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New US Defense Secretary Chuck Hagel landed in Afghanistan on Friday on an unannounced visit nine days after he was sworn into office, vowing to ensure a successful withdrawal of international troops.
Hagel arrived in Kabul as the US-led military coalition prepares to pull out by the end of next year and leave Afghan security forces to battle the Taliban insurgency that has raged across the south and east of the country.
"We have a lot of big issues and challenges ahead as we prepare for a responsible transition," he told reporters on his plane. "That transition has to be done right, it has to be done in partnership with the Afghans (and) with our allies."
Hagel was sworn in last week as heavy cuts loom for the US military, but he said that Americans realised that Afghanistan remained a major conflict zone with US troops fighting against Islamist militants since the 9/11 attacks.
"We have 66,000 troops still at war in a combat zone, that reality is there," he said. "I don't minimise or marginalise anything just because we may be transitioning to a new phase, we're still at war in Afghanistan."
Since taking the helm at the Pentagon, Hagel has expressed concern over the Defense Department's budget being slashed by roughly $46 billion under the automatic cuts triggered by political deadlock in Washington.
"I'm going to Afghanistan first to thank our troops and acknowledge their work," he said on the plane. "It's always important when a new leadership comes in... that we recognise the people who are the ones on the frontlines."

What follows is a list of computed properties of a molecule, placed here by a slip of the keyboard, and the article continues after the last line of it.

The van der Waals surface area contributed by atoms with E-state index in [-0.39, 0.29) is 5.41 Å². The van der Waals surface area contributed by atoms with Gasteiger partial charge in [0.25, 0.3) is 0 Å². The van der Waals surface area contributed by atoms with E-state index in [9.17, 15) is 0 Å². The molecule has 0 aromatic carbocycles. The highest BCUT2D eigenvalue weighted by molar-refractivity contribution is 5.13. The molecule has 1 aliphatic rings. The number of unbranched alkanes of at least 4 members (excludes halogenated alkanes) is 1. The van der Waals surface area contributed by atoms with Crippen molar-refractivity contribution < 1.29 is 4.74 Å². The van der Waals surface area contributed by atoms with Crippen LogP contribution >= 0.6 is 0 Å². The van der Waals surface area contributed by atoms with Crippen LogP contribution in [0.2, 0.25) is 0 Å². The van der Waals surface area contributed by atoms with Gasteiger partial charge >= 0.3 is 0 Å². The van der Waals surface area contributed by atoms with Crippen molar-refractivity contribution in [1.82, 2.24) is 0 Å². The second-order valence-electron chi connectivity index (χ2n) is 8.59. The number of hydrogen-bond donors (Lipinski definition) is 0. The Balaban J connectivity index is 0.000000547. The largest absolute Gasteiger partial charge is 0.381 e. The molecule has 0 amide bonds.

A total of 100,000 international troops are currently deployed in Afghanistan, with all combat forces due to exit by the end of 2014.
US President Barack Obama last month announced that 34,000 US troops would withdraw in the next year, halving the size of the current 66,000-strong US force.
Dutch Prime Minister Mark Rutte announced Friday that military trainers from the Netherlands will withdraw earlier than planned from their mission in Kunduz province, saying local forces were ready to take over.
Rutte said some 200 other members of the 545-strong Dutch deployment in Afghanistan will remain as planned until next year.
Afghan forces are assuming control of security across the country, but there are widespread fears that they will be unable to face down the Taliban and that the country could tip into greater instability.
In a sign of the continuing violence, a NATO civilian contractor was killed by three people wearing Afghan security force uniforms on Friday in the latest suspected "insider attack" to target the coalition.
More than 60 foreign soldiers were killed in 2012 in "insider attacks" that have bred mistrust and threatened to derail the training process.
During his visit to Kabul, Hagel will meet with President Hamid Karzai, the US-backed leader who has had an often rocky relationship with Washington since he came to power after the fall of Taliban in 2001.
Karzai will step down next year before elections and the United States is keen to ensure a fair poll that brings in a stable government as international operations wind down.
"The goal we have established -- to have Afghans assume full responsibility for security by the end of 2014 -- is clear and achievable," Hagel said in a message to US troops.
Among the subjects likely to be raised in talks with Karzai is the size of a residual US force to remain behind after the formal withdrawal to continue training Afghan soldiers and to conduct counterterrorism missions.
"It was never the intention of the United States to stay in Afghanistan indefinitely," Hagel said. "It is the Afghan people who need to make and will make their own decision about their future."